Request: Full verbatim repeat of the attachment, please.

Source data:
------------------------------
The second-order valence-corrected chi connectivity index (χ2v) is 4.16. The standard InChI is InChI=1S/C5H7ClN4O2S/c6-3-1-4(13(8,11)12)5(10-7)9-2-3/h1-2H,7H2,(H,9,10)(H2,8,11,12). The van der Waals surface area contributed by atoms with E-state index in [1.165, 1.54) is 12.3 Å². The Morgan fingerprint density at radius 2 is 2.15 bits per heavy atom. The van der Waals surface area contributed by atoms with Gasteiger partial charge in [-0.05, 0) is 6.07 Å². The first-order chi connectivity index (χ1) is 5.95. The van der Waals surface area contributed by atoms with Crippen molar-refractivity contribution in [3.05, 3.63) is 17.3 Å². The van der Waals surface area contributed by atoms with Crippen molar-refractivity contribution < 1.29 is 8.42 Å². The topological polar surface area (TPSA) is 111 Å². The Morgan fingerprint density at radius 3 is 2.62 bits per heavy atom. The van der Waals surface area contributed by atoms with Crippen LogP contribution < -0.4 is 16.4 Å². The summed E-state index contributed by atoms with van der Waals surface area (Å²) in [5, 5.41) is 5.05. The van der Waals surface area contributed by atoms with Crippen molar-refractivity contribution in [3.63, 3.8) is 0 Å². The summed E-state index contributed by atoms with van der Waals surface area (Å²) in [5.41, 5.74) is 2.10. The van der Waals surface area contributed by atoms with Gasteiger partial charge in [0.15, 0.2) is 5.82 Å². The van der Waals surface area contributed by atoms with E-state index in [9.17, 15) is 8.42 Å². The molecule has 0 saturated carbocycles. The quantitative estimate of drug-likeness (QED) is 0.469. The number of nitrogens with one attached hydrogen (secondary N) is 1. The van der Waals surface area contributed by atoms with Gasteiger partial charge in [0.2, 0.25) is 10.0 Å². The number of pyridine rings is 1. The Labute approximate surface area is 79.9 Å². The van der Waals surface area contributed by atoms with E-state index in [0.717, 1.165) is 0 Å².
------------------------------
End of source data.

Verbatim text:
The second-order valence-corrected chi connectivity index (χ2v) is 4.16. The standard InChI is InChI=1S/C5H7ClN4O2S/c6-3-1-4(13(8,11)12)5(10-7)9-2-3/h1-2H,7H2,(H,9,10)(H2,8,11,12). The van der Waals surface area contributed by atoms with E-state index in [1.165, 1.54) is 12.3 Å². The Morgan fingerprint density at radius 2 is 2.15 bits per heavy atom. The van der Waals surface area contributed by atoms with Gasteiger partial charge in [-0.05, 0) is 6.07 Å². The first-order chi connectivity index (χ1) is 5.95. The van der Waals surface area contributed by atoms with Crippen molar-refractivity contribution in [3.05, 3.63) is 17.3 Å². The van der Waals surface area contributed by atoms with Crippen molar-refractivity contribution < 1.29 is 8.42 Å². The topological polar surface area (TPSA) is 111 Å². The Morgan fingerprint density at radius 3 is 2.62 bits per heavy atom. The van der Waals surface area contributed by atoms with Crippen LogP contribution < -0.4 is 16.4 Å². The summed E-state index contributed by atoms with van der Waals surface area (Å²) in [5, 5.41) is 5.05. The van der Waals surface area contributed by atoms with Crippen molar-refractivity contribution in [3.63, 3.8) is 0 Å². The summed E-state index contributed by atoms with van der Waals surface area (Å²) in [5.41, 5.74) is 2.10. The van der Waals surface area contributed by atoms with Gasteiger partial charge in [0.15, 0.2) is 5.82 Å². The van der Waals surface area contributed by atoms with E-state index in [9.17, 15) is 8.42 Å². The molecule has 0 saturated carbocycles. The quantitative estimate of drug-likeness (QED) is 0.469. The number of nitrogens with one attached hydrogen (secondary N) is 1. The van der Waals surface area contributed by atoms with Gasteiger partial charge in [0.2, 0.25) is 10.0 Å². The number of pyridine rings is 1. The Labute approximate surface area is 79.9 Å². The van der Waals surface area contributed by atoms with E-state index in [0.717, 1.165) is 0 Å².